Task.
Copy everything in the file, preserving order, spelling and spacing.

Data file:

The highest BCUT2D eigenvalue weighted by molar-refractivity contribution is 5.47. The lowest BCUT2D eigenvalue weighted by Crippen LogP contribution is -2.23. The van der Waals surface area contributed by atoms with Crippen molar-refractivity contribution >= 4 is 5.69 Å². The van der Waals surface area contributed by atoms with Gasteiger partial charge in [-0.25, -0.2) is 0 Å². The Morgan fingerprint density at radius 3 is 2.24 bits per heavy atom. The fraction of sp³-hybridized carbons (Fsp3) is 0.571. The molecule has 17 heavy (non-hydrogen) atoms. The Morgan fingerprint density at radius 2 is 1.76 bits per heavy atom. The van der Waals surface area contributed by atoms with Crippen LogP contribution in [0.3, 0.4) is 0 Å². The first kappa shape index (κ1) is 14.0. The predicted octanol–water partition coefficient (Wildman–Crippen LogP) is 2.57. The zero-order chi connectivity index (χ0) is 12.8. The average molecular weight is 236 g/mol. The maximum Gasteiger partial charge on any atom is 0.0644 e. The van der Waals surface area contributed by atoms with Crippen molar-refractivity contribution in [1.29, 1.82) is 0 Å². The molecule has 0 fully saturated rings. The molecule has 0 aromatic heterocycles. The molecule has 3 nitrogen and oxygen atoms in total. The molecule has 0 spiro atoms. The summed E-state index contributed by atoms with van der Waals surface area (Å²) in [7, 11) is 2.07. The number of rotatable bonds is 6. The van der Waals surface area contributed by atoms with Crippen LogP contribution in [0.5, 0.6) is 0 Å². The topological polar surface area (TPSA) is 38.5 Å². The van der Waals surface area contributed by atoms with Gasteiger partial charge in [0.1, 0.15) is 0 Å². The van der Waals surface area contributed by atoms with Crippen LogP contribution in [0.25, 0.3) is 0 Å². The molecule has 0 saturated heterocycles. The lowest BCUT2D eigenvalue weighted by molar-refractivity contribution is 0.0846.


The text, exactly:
The highest BCUT2D eigenvalue weighted by molar-refractivity contribution is 5.47. The lowest BCUT2D eigenvalue weighted by Crippen LogP contribution is -2.23. The van der Waals surface area contributed by atoms with Crippen molar-refractivity contribution >= 4 is 5.69 Å². The van der Waals surface area contributed by atoms with Gasteiger partial charge in [-0.25, -0.2) is 0 Å². The Morgan fingerprint density at radius 3 is 2.24 bits per heavy atom. The fraction of sp³-hybridized carbons (Fsp3) is 0.571. The molecule has 17 heavy (non-hydrogen) atoms. The Morgan fingerprint density at radius 2 is 1.76 bits per heavy atom. The van der Waals surface area contributed by atoms with Crippen LogP contribution in [0.3, 0.4) is 0 Å². The first kappa shape index (κ1) is 14.0. The predicted octanol–water partition coefficient (Wildman–Crippen LogP) is 2.57. The zero-order chi connectivity index (χ0) is 12.8. The average molecular weight is 236 g/mol. The maximum Gasteiger partial charge on any atom is 0.0644 e. The van der Waals surface area contributed by atoms with Crippen molar-refractivity contribution in [1.29, 1.82) is 0 Å². The molecule has 0 fully saturated rings. The molecule has 0 aromatic heterocycles. The molecule has 3 nitrogen and oxygen atoms in total. The molecule has 0 spiro atoms. The summed E-state index contributed by atoms with van der Waals surface area (Å²) in [7, 11) is 2.07. The number of rotatable bonds is 6. The van der Waals surface area contributed by atoms with Crippen LogP contribution in [0.5, 0.6) is 0 Å². The topological polar surface area (TPSA) is 38.5 Å². The van der Waals surface area contributed by atoms with Gasteiger partial charge in [0.1, 0.15) is 0 Å². The van der Waals surface area contributed by atoms with Crippen LogP contribution in [0.25, 0.3) is 0 Å². The molecule has 0 saturated heterocycles. The lowest BCUT2D eigenvalue weighted by molar-refractivity contribution is 0.0846.